Friday, 22 May 2015

std::move overload resolution


#include 
class A
{
public:
  A(){}
  A(A& other) { std::cout << "copy ctor" << std::endl; }
  A(const A& other) { std::cout << "const copy ctor" << std::endl; }
  A(A&& other) { std::cout << "move ctor" << std::endl; }
};

class B
{
public:
  B(){}
  B(B& other) { std::cout << "copy ctor" << std::endl; }
  B(const B& other) { std::cout << "const copy ctor" << std::endl; }
};

class C
{
public:
  C(){}
  C(C& other) { std::cout << "copy ctor" << std::endl; }
};

int main()
{
  A a1;
  A a2(std::move(a1)); // move ctor called
  
  B b1;
  B b2(std::move(b1)); // const copy ctor called
  
  C c1;
  // C c2(std::move(c1)); // compile-time error: no matching constructor for initialization of 'C'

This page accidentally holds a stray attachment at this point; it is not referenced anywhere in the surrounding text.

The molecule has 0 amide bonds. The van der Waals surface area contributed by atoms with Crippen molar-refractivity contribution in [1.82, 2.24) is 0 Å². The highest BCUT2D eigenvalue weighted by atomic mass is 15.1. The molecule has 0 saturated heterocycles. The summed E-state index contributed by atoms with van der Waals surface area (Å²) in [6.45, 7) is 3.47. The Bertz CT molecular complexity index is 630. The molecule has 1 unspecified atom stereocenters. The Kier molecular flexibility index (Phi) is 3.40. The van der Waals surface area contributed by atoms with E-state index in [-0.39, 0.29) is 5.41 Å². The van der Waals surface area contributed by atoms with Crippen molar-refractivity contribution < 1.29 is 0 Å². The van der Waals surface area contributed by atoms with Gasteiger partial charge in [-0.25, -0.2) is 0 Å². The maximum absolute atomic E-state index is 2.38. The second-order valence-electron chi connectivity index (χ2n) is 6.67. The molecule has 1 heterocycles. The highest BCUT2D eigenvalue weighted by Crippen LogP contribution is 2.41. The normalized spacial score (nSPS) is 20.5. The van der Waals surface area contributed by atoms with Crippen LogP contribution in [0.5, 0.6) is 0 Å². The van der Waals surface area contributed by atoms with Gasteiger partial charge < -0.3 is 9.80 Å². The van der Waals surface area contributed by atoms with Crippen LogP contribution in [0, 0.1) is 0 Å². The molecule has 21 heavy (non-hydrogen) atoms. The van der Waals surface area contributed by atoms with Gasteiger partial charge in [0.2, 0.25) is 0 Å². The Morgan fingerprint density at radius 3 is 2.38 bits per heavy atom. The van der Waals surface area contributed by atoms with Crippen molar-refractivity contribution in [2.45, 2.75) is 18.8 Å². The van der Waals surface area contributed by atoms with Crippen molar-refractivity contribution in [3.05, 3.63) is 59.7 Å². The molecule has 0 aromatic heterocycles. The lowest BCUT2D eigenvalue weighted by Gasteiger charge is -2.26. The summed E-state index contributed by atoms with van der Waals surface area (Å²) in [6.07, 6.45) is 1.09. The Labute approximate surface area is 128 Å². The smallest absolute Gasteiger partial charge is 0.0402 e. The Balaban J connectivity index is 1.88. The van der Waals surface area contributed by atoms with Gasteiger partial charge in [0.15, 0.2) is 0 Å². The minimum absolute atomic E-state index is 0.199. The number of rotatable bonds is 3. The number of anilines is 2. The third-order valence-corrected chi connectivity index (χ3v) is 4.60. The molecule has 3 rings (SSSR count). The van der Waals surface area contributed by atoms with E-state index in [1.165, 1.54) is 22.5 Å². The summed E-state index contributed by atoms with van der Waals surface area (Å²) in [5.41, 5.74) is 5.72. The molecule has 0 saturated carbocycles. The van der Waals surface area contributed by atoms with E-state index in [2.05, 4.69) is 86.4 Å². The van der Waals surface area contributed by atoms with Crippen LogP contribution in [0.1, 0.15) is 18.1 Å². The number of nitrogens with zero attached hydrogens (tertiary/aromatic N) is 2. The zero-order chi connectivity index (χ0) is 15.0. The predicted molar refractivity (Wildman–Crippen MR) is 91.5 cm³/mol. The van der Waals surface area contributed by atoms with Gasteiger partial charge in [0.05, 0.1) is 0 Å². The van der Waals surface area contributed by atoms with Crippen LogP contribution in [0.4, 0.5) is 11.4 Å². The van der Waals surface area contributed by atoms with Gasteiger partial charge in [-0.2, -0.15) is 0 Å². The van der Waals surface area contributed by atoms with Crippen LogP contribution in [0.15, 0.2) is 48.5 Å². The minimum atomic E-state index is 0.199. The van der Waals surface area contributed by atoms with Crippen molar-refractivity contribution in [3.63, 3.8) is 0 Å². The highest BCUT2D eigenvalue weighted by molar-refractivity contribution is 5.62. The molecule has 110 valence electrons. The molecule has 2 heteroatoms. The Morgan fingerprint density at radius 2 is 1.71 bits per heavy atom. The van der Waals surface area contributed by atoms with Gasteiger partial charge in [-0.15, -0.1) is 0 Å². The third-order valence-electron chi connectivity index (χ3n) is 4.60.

return 0;
}
    C c1;
    const C &c2 = std::move(c1); // OK: const reference can bind to rvalue
    C && c3 = std::move(c1); // OK: rvalue reference
    // C &c4 = std::move(c1); // Error: Non-const reference cannot bind to rvalue
    // C c5 = std::move(c1); // Error: No move constructor or const copy constructor in C
Quote: "Rvalue references can be used to extend the lifetime of a modifiable temporary (note, lvalue references to const can extend lifetimes too, but they are not modifiable)"

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